Anyone ever put a wood stove in?

dennishoddy

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Have any of you ever stuck a wood burning stove inside your existing fireplace? I imagine it’s worth the money if you use it for heating your home. I like my fireplace and I like having a fire but to be honest it’s almost more for show and not really that much of a heat output.
We have a wood burning insert in our fireplace.
You need to understand how having a fireplace can help or hurt your heating efficiency within the home.
For every cubic foot of air that goes up the chimney, there needs to be a cubic foot of make-up air that comes from somewhere.
In older homes that comes from cracks around the windows and doors, etc.
Newer homes are sealed tight, and it will be hard to get the fireplace to draw which means it will put smoke into the home as it can't make up enough air to exhaust out the chimney. 1 CF in, 1CF air out is the rule.
That in turn creates cold areas in the back rooms of the home where the radiant heat can't get to from the fireplace even if there are local heat return fans around the fireplace. The living room will be a blast furnace with the bedrooms being cold.
If the home has central heat, one can turn on the central heat fan to recirc the hot air around the house but that is really inefficient if you're sucking in cold air in the back rooms. It just can't make the house evenly heated.
The Partial solution is to get a fireplace insert or fireplace that uses outside air for combustion air which eliminates the fireplace needing make up air from the backrooms. They make them and may require some modification to the fireplace.
The ultimate solution is to have the fireplace use a heat exchanger that ties into the central heat system.
If one has an ample supply of wood cheaply you can almost eliminate the heating bill.
A pellet stove tied into the CA system is also a great saver and much easier to maintain with little ash that has to be removed.
Do some real investigation with the knowledge that One cubic foot of air out needs one cubic foot of air in or your throwing money out the window, then figure out the cost of wood vs pellets. I suspect in Guymon, pellets are cheaper than wood.
 

PanhandleGlocker

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Do some real investigation with the knowledge that One cubic foot of air out needs one cubic foot of air in or your throwing money out the window, then figure out the cost of wood vs pellets. I suspect in Guymon, pellets are cheaper than wood.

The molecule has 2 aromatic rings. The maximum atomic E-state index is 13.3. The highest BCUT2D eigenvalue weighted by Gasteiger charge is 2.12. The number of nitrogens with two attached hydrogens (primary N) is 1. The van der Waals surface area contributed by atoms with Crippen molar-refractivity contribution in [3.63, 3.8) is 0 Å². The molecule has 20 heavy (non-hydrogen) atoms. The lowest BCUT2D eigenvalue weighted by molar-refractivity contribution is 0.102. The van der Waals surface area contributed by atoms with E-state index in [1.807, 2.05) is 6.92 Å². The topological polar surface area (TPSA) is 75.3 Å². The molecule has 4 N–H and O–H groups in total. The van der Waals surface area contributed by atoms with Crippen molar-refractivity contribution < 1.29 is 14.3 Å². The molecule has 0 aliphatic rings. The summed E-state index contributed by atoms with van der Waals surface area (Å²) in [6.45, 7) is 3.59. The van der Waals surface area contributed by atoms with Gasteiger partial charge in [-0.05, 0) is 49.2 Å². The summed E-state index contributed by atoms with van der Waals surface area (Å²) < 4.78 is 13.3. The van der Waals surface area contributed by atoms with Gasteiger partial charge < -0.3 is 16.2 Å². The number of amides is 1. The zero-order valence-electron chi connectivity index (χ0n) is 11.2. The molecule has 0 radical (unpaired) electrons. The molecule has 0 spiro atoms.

I’ll investigate.

As far as pellets versus firewood, yeah I think pellets may be cheaper.

I think I can drive to Cimarron, NM and get a cord of Piñon for $200 (I think). That doesn’t include my fuel to get there and back though. I can’t recall what I paid locally for a cord of piñon two years ago that a local had for sale that he cut and split from a property he owned out west. Other than piñon a few people have some other wood types for sale but they seem to all hover around the $200 mark and I’m unsure on how much they are actually selling a person in that price.

But like @swampratt said in another thread a few months ago you could burn just about whatever in a wood stove, that’s what my family did when I was younger and we were poor. I could probably even find a good source on extremely old cedar fence posts.
 

dennishoddy

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I’ll investigate.

As far as pellets versus firewood, yeah I think pellets may be cheaper.

I think I can drive to Cimarron, NM and get a cord of Piñon for $200 (I think). That doesn’t include my fuel to get there and back though. I can’t recall what I paid locally for a cord of piñon two years ago that a local had for sale that he cut and split from a property he owned out west. Other than piñon a few people have some other wood types for sale but they seem to all hover around the $200 mark and I’m unsure on how much they are actually selling a person in that price.

But like @swampratt said in another thread a few months ago you could burn just about whatever in a wood stove, that’s what my family did when I was younger and we were poor. I could probably even find a good source on extremely old cedar fence posts.
To efficiently heat a home with wood to reduce heating bills it would take a lot more than some cedar posts and you're out the fuel and time to recover them.
Split oak here around Ponca City runs around $75-$80 as a comparison last year anyway. That is brought to the home and stacked.
We have a lot of downed wood around here this year so I'm running the shop two-barrel stove off it with a makeup air hose that runs outside. I can heat the 40x60 building with 10' walls from 40* to 70* in about 30 minutes.
You can't stand within 8ft when it gets burning and hot. Works much better than the central heat unit in there that runs propane. Haven't bought propane in two years now.
 

SoonerP226

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Last Pellets I bought was $175 a ton, 50 - 40lbs bags. That was a lot of years ago. But we sure liked it. We had an insert Pellet in a home we built, it was thermostat controlled. It worked awesome!
My dad installed a pellet stove in my folks' house a few years ago. It has been about two years since I last bought pellets for them, but I want to say that they were $2 or $4 per 40lb bag, and cheaper (per bag) if you bought them by the 50 bag pallet. This was at Xylo, just east of Wayne.